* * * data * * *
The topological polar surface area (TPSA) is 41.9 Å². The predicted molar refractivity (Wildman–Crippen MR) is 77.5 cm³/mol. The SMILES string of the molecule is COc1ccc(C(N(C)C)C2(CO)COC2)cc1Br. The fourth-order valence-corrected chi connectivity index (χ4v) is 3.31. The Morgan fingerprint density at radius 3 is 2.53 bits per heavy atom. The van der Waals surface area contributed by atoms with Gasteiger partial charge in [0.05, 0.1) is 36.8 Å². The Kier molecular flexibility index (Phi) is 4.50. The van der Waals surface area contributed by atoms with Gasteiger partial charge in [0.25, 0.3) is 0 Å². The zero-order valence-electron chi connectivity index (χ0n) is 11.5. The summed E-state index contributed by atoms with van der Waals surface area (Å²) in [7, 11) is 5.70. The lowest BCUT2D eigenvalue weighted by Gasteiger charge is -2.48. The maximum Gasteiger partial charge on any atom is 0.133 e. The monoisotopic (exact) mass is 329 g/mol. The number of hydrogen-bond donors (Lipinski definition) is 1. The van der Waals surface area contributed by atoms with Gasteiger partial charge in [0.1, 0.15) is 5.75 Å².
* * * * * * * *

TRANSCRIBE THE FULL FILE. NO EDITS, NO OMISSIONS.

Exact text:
The topological polar surface area (TPSA) is 41.9 Å². The predicted molar refractivity (Wildman–Crippen MR) is 77.5 cm³/mol. The SMILES string of the molecule is COc1ccc(C(N(C)C)C2(CO)COC2)cc1Br. The fourth-order valence-corrected chi connectivity index (χ4v) is 3.31. The Morgan fingerprint density at radius 3 is 2.53 bits per heavy atom. The van der Waals surface area contributed by atoms with Gasteiger partial charge in [0.05, 0.1) is 36.8 Å². The Kier molecular flexibility index (Phi) is 4.50. The van der Waals surface area contributed by atoms with Gasteiger partial charge in [0.25, 0.3) is 0 Å². The zero-order valence-electron chi connectivity index (χ0n) is 11.5. The summed E-state index contributed by atoms with van der Waals surface area (Å²) in [7, 11) is 5.70. The lowest BCUT2D eigenvalue weighted by Gasteiger charge is -2.48. The maximum Gasteiger partial charge on any atom is 0.133 e. The monoisotopic (exact) mass is 329 g/mol. The number of hydrogen-bond donors (Lipinski definition) is 1. The van der Waals surface area contributed by atoms with Gasteiger partial charge in [0.1, 0.15) is 5.75 Å².